3. The Astros manager at the time was Harry “The Hat” Walker. This was the late 1960’s and Walker was born in Mississippi in 1916. Many people then and now believe Walker was somewhat of a racist. I don’t know. His brother Dixie was one of the Brooklyn Dodgers who was very vocal in leading the rebellion against Jackie Robinson in 1947. I do know that Walker was a great hitting instructor and the three players who come to mind that he helped a great deal were all minorities- Roberto Clemente- Matty Alou and in the winter of ’78-’79 the Pirates sent Omar Moreno to him and Moreno had his best season in 1979. Oddly when he was managing the Pirates his biggest defenders were Clemente and Alou. Two future Hall of Famers who were known as pretty easy to get along with- Willie Stargell and Bill Mazeroski didn’t like Walker at all. Jim Bouton in Ball Four liked Harry The Hat. Harry The Hat did consider Joe Morgan a troublemaker. Funny how I don’t recall Joe Morgan ever being called a troublemaker in Cincinnati or with any of the other teams he played on. He was considered a leader on those teams after leaving Houston. In the 1960’s if you were a black ballplayer and were vocal- you were labeled a troublemaker on some teams. Frank Robinson is a classic example. Not to make it a racial thing but if Frank Robinson was white the Reds wouldn’t have labeled him as a troublemaker. He goes to Baltimore and is a great leader on that team, goes on to manager and hold a number of front office positions. It didn’t seem like Earl Weaver had much of an issue with Frank. Sparky Anderson didn’t have an issue with Joe Morgan. Just write his name in the line-up. Last word on this subject- Joe Morgan considered Harry Walker the most blatant racist he ever met in baseball.
In probably the most famous trade of the 1970’s- this is the trade that made The Big Red Machine in Cincinnati- the Reds November 29, 1971 made a trade with the Houston Astros who during that era were infamous for making bad trades. The Reds got Joe Morgan, Ed Armbrister- a utility outfielder, Cesar Geronimo who would be their center fielder for years, Jack Billingham who would be one of their top pitchers for years and infielder Denis Menke a utility infielder for Tommy Helms a fine second baseman who wasn’t in the same ballpark as Morgan and who had already had his best seasons, Lee May a power hitting first baseman and utility man Jimmy Stewart. The Reds were a good team before this trade- they would immediately in 1972 become a great one. One of the things early in the 1972 season that became the talk of baseball was Joe Morgan and what a great ballplayer he was. He had been before but few were noticing.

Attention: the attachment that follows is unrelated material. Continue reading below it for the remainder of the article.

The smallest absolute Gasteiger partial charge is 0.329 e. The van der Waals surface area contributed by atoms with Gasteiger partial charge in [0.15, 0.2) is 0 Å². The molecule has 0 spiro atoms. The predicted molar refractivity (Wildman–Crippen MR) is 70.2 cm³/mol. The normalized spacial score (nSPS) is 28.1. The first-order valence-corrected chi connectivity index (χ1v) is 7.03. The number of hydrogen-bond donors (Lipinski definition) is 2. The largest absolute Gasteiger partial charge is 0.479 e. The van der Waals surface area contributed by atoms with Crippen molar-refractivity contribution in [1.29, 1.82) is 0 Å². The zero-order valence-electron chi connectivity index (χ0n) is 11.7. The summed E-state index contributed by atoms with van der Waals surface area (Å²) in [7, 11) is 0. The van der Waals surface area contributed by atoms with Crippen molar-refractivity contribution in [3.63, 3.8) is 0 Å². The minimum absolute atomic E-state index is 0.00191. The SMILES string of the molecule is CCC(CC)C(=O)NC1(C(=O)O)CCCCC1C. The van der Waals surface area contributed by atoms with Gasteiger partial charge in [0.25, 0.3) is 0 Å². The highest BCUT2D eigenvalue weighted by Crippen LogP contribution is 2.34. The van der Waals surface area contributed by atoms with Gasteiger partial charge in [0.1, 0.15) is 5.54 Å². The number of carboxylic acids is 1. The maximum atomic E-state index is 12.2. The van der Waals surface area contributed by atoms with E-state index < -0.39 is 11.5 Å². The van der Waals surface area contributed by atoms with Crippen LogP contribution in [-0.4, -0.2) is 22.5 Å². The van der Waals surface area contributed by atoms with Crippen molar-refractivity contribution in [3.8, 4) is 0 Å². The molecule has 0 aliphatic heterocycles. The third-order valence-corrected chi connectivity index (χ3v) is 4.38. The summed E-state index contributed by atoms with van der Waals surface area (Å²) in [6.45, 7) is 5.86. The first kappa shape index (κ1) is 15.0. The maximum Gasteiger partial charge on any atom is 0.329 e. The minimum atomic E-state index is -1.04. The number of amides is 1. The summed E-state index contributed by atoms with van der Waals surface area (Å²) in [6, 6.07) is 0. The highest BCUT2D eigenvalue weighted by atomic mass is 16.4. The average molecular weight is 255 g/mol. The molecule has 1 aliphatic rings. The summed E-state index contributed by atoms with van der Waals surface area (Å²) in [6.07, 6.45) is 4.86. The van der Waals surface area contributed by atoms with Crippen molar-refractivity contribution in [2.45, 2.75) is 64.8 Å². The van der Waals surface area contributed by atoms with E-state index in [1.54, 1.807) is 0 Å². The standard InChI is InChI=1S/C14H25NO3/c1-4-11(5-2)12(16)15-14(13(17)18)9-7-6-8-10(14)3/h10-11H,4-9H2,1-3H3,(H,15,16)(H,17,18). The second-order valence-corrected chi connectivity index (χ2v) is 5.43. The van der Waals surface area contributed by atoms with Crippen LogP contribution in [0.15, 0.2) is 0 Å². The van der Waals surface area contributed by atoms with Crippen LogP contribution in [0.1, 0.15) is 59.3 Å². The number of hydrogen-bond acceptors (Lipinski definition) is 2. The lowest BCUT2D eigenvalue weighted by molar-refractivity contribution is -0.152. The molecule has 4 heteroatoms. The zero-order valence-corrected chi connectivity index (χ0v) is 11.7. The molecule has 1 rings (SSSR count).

Joe Morgan would go on to make the All-Star team in all eight seasons with the Reds. He won back to back MVP Awards in 1975 and 1976, he was awarded five Gold Gloves at second base. He led the NL in WAR 5 consecutive seasons. In the 1972-76 5 season stretch he led the league in on-base percentage four of the five seasons. He was probably the best baseball player in all of baseball in the 1970’s. If I were starting a team during the 1970’s he’d be my first pick.
Joe Morgan was elected to the Baseball Hall of Fame in 1990 and is now 74 years old.
One more note- I have always found it interesting- Joe Morgan is one of the players whose greatness has been enhanced by analytics and baseball sabermetrics but back when he was an announcer on Sunday Night Baseball it was pretty clear Morgan was not a fan of analytics. Odd. He should have been a champion of it.